Socioculturally speaking, we could benefit from this approach in all domains of our lives, not just birth!

Speaking of culture, I felt myself getting some tears in my eyes while reading this article about employees bringing their babies to work at Cotton Babies in St. Louis. Why tears? Because because it is so simple, obvious, and sensible and yet so rare…

Is it appropriate to have a baby in a work environment?

I wonder if we have to ask this question because our culture has defined “normal” to be something different than reality. Women have babies. Babies need their parents. Cultural norms in the Western world have traditionally confined mothers of young children to home-making. While that is what some women want to do, it isn’t what all of us want to do. As long as mom enjoys doing her job with her baby at her side and it is safe for her baby to be with her while she does her job, I believe that it is perfectly appropriate to have her baby present…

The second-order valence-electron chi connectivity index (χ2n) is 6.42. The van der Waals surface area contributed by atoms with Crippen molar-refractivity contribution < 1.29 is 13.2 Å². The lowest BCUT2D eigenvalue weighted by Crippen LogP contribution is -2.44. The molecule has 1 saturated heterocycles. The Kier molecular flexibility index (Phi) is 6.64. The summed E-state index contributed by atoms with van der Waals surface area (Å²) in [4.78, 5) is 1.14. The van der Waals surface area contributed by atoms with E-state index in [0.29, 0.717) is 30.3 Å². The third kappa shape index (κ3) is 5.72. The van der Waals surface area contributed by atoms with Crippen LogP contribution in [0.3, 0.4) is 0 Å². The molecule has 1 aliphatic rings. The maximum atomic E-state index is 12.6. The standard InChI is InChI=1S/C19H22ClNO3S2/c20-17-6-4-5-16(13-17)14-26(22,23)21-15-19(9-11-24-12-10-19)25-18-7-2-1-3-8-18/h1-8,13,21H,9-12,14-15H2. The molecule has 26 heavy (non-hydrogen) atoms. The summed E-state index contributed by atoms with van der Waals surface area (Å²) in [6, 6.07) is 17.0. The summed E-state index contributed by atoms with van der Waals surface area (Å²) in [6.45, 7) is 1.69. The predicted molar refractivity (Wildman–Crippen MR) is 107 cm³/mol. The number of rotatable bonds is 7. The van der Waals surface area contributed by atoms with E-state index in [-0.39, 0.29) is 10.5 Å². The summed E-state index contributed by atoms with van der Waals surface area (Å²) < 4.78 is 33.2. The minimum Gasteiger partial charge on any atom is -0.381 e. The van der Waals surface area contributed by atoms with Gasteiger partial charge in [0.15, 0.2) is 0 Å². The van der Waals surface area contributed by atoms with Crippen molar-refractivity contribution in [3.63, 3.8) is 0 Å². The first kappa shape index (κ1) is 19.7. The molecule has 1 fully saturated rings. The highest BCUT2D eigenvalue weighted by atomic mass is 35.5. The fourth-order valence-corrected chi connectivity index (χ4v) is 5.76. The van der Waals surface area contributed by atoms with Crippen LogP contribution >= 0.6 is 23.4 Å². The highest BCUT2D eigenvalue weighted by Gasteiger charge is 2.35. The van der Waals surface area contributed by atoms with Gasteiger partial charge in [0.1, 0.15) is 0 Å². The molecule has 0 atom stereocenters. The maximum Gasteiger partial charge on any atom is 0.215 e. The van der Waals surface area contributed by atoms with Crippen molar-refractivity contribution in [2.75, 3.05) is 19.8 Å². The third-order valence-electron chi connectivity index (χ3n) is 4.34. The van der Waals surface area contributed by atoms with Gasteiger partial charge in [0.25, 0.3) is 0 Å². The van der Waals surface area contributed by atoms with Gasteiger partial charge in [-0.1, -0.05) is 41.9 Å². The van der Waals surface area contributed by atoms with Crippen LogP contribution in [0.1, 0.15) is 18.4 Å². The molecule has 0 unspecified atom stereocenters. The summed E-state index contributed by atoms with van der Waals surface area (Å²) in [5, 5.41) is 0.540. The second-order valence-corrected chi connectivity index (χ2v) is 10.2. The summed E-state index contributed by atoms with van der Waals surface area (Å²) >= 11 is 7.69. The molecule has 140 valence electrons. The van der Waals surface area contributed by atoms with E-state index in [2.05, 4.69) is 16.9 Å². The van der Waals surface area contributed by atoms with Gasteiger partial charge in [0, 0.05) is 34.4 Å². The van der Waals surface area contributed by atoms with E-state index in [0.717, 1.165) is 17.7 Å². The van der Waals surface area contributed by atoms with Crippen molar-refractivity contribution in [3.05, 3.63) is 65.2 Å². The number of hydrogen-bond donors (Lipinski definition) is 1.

Clients, customers, vendors, employees, guests, and service providers may express discomfort with breastfeeding, question a woman’s commitment to her career, feel uncertain about how to respond to a baby in the workplace, or become annoyed with occasionally hearing a child. My favorite way to respond to those concerns has become, “She’s getting her job done. Her baby is content. Can you help me understand why that makes you uncomfortable?” Cultural expectations of a woman’s place being in the home with her young child don’t necessary reflect what all women want to do. While we support and encourage the moms who choose to stay home, we also love seeing those who stay with us also achieving their career goals…

via Our Employees Bring Babies to Work… and how we make it work | Jennifer Labit.

And, speaking of vocations, I enjoyed this post from Lucy Pearce as well:

My work chooses me. I act as a vessel for it. A crucible for it to come to be through me. I do not sit down and “choose” my work, or plan it. In truth I do not really “create” it. I need to be there, open and trusting and it comes. My job is to put it down. In words, images, colour…